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About The Hesperian / (Lincoln, Neb.) 1885-1899 | View Entire Issue (April 2, 1894)
students; and the advantages named are no
more theory, but the result of graduate
specialists' experience. It is in fact their
method for all linos of work.
The system in which a major study is
given prominence over one or more minor
subjects is the modified phase, which is now
having trial in several colleges and uni
versities, of the more extreme plan I havo
advocated. A change, from our prosent
plan of work to one so radically different as
that of a single study at a given time, is an
innovation scarcely to bo expected in the
near, future, yet it is the ideal toward which
a system of majors and minors is a practic
able stop and an inevitable introduction.
BASE-BALL. AND THE ATHLETIC ASSOCIATION.
This fine woathor is awakening into act-.
ivity some of the athetotic sports which have
been in a dormant state during the winter.
The college enthusiasm for these sports
needs only to bo aroused to make every stud
ent in tho University aware that there are
such games as base-ball and tennis. Why
are not more boys present at these ball
games? The team is not yet organized and
those expecting to play on tho team should
bo present on tho afternoons that these boys
practice. There are still eight weeks of school.
In that time with good practice tho Univer
sity will havo a team wo can well be proud
of. Ono thing tho boys especially desire is
that all persons that have played boso-ball
will come out and take part in some of these
games. The grand-stand (University stops)
should bo crowded. With Randolph as cap
tain and Harvey Hoala as manager the team
promises to bo the best tho University has
over put into tho field. Also such men as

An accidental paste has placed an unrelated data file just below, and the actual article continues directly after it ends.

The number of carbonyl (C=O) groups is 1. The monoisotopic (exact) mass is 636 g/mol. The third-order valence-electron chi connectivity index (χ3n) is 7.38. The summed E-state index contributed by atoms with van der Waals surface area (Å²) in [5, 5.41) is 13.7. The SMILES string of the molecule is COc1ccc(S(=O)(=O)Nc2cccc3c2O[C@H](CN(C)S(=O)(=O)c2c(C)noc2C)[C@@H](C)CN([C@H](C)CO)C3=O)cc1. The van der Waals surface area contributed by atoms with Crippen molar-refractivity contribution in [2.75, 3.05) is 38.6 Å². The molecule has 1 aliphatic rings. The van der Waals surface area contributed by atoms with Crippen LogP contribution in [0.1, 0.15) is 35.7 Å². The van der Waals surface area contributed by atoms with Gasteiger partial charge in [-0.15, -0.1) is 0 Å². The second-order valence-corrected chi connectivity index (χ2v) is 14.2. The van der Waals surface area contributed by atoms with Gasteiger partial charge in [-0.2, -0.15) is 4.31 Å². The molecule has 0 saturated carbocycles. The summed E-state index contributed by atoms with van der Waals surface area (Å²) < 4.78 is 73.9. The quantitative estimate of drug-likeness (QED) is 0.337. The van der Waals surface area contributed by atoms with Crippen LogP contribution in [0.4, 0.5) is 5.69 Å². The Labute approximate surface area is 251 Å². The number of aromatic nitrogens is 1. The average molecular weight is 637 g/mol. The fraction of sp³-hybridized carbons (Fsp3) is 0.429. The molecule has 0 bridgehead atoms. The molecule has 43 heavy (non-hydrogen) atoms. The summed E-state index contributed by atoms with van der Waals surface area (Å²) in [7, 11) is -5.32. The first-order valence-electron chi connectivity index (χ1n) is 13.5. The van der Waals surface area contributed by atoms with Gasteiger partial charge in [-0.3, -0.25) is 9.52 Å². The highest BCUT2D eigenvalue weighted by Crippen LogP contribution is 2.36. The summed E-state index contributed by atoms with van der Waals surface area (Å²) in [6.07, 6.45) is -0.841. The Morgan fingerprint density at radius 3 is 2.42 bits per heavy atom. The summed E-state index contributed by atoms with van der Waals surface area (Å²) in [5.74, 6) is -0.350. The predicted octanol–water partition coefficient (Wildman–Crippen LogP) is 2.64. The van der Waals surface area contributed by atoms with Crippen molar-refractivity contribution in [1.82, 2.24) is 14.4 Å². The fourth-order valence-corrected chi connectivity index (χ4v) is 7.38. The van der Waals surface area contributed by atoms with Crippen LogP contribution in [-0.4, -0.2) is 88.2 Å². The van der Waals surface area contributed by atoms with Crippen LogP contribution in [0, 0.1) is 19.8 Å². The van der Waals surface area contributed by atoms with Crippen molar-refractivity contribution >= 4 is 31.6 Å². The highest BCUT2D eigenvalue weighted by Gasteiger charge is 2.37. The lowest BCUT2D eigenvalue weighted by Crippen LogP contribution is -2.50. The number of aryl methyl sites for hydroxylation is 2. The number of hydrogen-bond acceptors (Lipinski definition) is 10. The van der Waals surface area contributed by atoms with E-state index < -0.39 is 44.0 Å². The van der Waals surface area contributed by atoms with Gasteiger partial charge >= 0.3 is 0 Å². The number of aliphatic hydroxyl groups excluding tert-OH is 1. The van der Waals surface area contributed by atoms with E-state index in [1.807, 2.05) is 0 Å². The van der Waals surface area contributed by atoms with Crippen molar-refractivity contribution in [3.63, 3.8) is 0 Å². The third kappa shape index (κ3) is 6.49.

Barnes, Hopewell, Campbell, Benedict,
Shayborg and others will help form a strong
baso-ball nine. Those Follows are "putting
up good ball" and may bo seen on pleasant
afternoons getting hardened for the gamo.
It is hoped by tho next issue of tho Hesper
ian the mombers of tho team and thoir posi
tion on tho diamond may bo published.
Thoro is ono thing that is needed more
thiin anything else in this University to
make base-ball a success. Some of tho
members, and especially tho board of mana
gers of tho Athletic Association, must bo
made aware that thoro are other gamo3 be
sides foot-ball. This board of managers
have charge of all tho athletic sports (with
tho exception of tennis) in tho University.
It seems as if college men should not bo so
foolish as to run tho association in debt to
tho amount of nearly two hundred dollars
for a foot-ball coach while now thoy cannot
allow tho base-ball team money enough to
buy a baso-ball. Tho University should
have a gymnasium trainer or some member
of the faculty who would be competent to
train tho boys for foot-ball. Then wo might
not expect to havo all of tho money of the
association oxponded for only ono branch
Walter Camp, Yale's coach, is collecting
statistics of all of tho college foot-ball play
ers. Ho is endeavoring to obtain tho stand
ing of each of tho players in all of the col
logo teams. Also those statistics will bo of
intorost to those who aro constantly tolling
of so many accidents caused by the gamo.
Captain Dorn will sond in tho report of last
I keenly appreciate the excellent work of
all who so willingly and successfully took
part in tho Grook plays and chorusos during
tho silver anniversary, and I desire to ex
press to them my sincere thanks.
James T. Lees.
Dr. B. L. Paine has purchased the interest of
George E. Fisher in the clothing store formerly
conducted by Fisher & Warfel.
If your eyes trouble you don't delay, but
go to Thompson, the optican, at once. Sat
isfaction guaranteed. 1241 O street.
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